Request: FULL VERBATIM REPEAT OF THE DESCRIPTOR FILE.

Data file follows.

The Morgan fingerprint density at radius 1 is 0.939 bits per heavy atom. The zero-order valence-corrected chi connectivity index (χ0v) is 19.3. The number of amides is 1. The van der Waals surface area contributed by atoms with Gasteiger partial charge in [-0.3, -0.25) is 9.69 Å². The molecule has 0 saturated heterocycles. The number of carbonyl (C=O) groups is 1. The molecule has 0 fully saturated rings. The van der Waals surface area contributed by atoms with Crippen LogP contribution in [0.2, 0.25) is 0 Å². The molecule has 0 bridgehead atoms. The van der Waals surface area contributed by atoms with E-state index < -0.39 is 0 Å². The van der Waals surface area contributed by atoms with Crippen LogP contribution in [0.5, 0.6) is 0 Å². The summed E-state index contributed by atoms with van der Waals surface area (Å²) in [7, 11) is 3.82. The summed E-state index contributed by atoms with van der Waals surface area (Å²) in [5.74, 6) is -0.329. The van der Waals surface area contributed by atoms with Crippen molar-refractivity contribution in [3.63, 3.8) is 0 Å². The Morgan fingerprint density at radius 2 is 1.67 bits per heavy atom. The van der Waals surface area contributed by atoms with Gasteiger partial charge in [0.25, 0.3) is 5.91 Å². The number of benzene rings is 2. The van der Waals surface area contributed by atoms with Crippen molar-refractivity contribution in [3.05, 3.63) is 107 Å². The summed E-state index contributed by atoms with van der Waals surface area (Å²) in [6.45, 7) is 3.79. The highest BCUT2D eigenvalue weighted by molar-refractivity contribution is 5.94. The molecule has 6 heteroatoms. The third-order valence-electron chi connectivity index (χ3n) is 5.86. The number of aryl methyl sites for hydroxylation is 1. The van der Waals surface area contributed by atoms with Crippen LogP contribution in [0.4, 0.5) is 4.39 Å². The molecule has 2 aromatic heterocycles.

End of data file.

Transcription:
The Morgan fingerprint density at radius 1 is 0.939 bits per heavy atom. The zero-order valence-corrected chi connectivity index (χ0v) is 19.3. The number of amides is 1. The van der Waals surface area contributed by atoms with Gasteiger partial charge in [-0.3, -0.25) is 9.69 Å². The molecule has 0 saturated heterocycles. The number of carbonyl (C=O) groups is 1. The molecule has 0 fully saturated rings. The van der Waals surface area contributed by atoms with Crippen LogP contribution in [0.2, 0.25) is 0 Å². The molecule has 0 bridgehead atoms. The van der Waals surface area contributed by atoms with E-state index < -0.39 is 0 Å². The van der Waals surface area contributed by atoms with Crippen LogP contribution in [0.5, 0.6) is 0 Å². The summed E-state index contributed by atoms with van der Waals surface area (Å²) in [7, 11) is 3.82. The summed E-state index contributed by atoms with van der Waals surface area (Å²) in [5.74, 6) is -0.329. The van der Waals surface area contributed by atoms with Crippen molar-refractivity contribution in [3.63, 3.8) is 0 Å². The Morgan fingerprint density at radius 2 is 1.67 bits per heavy atom. The van der Waals surface area contributed by atoms with Gasteiger partial charge in [0.25, 0.3) is 5.91 Å². The number of benzene rings is 2. The van der Waals surface area contributed by atoms with Crippen molar-refractivity contribution in [3.05, 3.63) is 107 Å². The summed E-state index contributed by atoms with van der Waals surface area (Å²) in [6.45, 7) is 3.79. The highest BCUT2D eigenvalue weighted by molar-refractivity contribution is 5.94. The molecule has 6 heteroatoms. The third-order valence-electron chi connectivity index (χ3n) is 5.86. The number of aryl methyl sites for hydroxylation is 1. The van der Waals surface area contributed by atoms with Crippen LogP contribution in [0.4, 0.5) is 4.39 Å². The molecule has 2 aromatic heterocycles.